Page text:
Now, the Word is given to us first here in the Bible, as it is written; it is given to us, secondly, from the lips of God’s own chosen and appointed ambassadors. He that despises either of these two, will soon find himself growing lean in spirit. The book, the Word, is like the flour, but the sermon is the bread, for it is through the sermon that the Word is, as it were, prepared for human palates, and brought so that human souls may be able to receive it. The moment the Church of God shall despise the pulpit, God will despise her. It has been through the ministry that the Lord has always been pleased to revive and bless his Churches, and you will notice, that these revivals in which it was boasted that there were no ministers engaged, have come to nought ere long; for those that stand, are those in which God gets to himself glory and honor, by using instrumentality. It is a wrong idea altogether, that God is glorified by putting instrumentality aside. That is not his glory. His glory is, that in our infirmity he still triumpheth, and that with his own right hand he is able to lay hold upon some jaw-bone of an ass, and yet slay therewith heaps upon heaps of Philistines. It is the weakness of the instrumentality used that has a tendency to glorify God, and hence he very seldom is pleased to work without some means or other. Most Christians who have grown rich in grace, have been great frequenters of the house of prayer.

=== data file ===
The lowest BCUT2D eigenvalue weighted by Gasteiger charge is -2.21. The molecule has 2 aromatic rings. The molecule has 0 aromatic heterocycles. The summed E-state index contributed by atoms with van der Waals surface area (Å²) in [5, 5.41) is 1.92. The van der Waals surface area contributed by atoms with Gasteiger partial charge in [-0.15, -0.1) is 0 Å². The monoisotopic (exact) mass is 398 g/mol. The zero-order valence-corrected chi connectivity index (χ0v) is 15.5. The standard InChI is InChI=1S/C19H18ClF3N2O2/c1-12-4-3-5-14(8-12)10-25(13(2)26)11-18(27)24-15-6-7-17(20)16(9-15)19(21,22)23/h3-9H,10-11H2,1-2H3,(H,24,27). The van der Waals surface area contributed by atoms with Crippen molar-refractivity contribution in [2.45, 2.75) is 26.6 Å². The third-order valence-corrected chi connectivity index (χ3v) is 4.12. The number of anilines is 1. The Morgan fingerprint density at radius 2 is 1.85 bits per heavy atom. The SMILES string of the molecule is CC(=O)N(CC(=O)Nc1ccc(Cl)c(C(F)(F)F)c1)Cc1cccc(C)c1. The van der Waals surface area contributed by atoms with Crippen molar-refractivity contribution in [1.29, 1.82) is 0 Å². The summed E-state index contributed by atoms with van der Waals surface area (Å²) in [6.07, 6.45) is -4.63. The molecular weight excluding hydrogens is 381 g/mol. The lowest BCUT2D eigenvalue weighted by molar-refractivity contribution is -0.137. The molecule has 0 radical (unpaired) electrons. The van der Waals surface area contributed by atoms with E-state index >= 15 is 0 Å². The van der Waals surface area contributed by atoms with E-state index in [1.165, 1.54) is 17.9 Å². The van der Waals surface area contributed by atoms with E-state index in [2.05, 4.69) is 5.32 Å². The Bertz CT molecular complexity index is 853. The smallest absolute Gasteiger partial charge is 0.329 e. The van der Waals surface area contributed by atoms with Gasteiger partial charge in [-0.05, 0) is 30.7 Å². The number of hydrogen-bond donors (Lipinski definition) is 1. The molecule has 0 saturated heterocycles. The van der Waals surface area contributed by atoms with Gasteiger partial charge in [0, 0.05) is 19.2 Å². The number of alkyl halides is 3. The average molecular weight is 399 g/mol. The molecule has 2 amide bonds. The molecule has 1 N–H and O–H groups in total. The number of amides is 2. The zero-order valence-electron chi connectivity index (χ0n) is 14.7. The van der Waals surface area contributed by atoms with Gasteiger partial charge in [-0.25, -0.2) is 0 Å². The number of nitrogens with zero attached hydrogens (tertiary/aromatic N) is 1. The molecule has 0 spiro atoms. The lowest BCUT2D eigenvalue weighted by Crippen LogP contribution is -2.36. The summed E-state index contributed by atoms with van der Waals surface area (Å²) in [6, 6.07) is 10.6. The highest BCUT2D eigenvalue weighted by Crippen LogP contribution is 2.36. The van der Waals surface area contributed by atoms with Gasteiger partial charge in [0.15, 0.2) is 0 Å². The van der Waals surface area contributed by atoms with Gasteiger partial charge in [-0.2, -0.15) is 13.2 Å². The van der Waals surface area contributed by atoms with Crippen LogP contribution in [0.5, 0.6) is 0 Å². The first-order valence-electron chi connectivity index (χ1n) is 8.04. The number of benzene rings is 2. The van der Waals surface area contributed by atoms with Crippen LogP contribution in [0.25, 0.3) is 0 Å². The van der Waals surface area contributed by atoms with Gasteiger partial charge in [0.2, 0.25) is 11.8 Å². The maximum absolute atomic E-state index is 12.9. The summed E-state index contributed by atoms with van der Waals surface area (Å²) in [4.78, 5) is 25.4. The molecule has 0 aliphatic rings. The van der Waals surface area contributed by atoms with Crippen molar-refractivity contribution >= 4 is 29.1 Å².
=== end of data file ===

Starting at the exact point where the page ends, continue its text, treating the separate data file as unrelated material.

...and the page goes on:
Charles H. Spurgeon, Spurgeon’s Sermons: Volume 7, Bread for the Hungry, A Sermon Delivered on November 10th, 1861.